Read MoreWeight loss as a precursor to cancer diagnosis: a review

Targeting oxidative stress in cancer- and chemotherapy-induced muscle wasting: a review

Cancer is often associated with cachexia, a wasting syndrome which is multifactorial and cannot be resolved with simple nutritional aid. It causes loss of muscle mass and is the cause of death for almost a third of cancer patients. However, cachexia is very complex. This muscle-wasting disorder has many underlying mechanisms, whether cancer-induced or chemotherapy induced. Heighted protein catabolism and reduced anabolism, as well as disrupted energy metabolism, are associated with cachexia, but the mechanisms underlying these changes are not fully known. Inflammation and oxidative stress are believed to be important within the mechanisms. This review by Huot J et al. aimed to evaluate the mechanisms underlying cancer cachexia, particularly discussing the role of oxidative stress.
Read MoreTargeting oxidative stress in cancer- and chemotherapy-induced muscle wasting: a review

Experience of renal cachexia in end-stage renal disease and the interrelated experience of their carers: a review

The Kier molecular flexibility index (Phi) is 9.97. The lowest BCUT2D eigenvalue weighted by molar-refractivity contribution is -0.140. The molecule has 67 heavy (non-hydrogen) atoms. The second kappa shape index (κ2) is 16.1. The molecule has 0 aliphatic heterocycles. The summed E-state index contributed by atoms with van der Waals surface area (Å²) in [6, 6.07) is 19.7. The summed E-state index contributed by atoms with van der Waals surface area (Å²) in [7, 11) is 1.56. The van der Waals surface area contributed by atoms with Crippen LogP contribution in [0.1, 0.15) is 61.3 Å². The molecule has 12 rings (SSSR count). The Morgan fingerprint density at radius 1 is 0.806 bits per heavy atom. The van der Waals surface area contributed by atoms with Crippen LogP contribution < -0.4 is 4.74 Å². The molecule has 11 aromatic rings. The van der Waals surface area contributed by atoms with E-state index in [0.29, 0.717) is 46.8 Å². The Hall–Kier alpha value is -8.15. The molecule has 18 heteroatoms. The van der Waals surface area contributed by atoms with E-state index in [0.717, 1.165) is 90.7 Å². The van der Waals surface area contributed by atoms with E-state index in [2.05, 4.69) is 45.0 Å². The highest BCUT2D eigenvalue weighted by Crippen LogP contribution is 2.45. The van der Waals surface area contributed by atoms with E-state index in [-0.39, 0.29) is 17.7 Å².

Renal cachexia often occurs in end-stage renal disease, yet there are few guidelines for clinicians in how to treat and manage this condition. To ensure a patient-centric approach, understanding the experiences of patients with renal cachexia, as well as their carers, will help to implement the most beneficial guidelines possible. This study focuses on assessing quality of life outcomes, including psychological and social factors, in an attempt to raise awareness about the impact of cancer cachexia. This information aims to inform the management of renal cachexia, as well as general holistic care within the field of nephrology. This review by Blair C et al. aimed to synthesize the lived experiences of renal cachexia in patients suffering with end-stage renal disease, as well as that of their carers.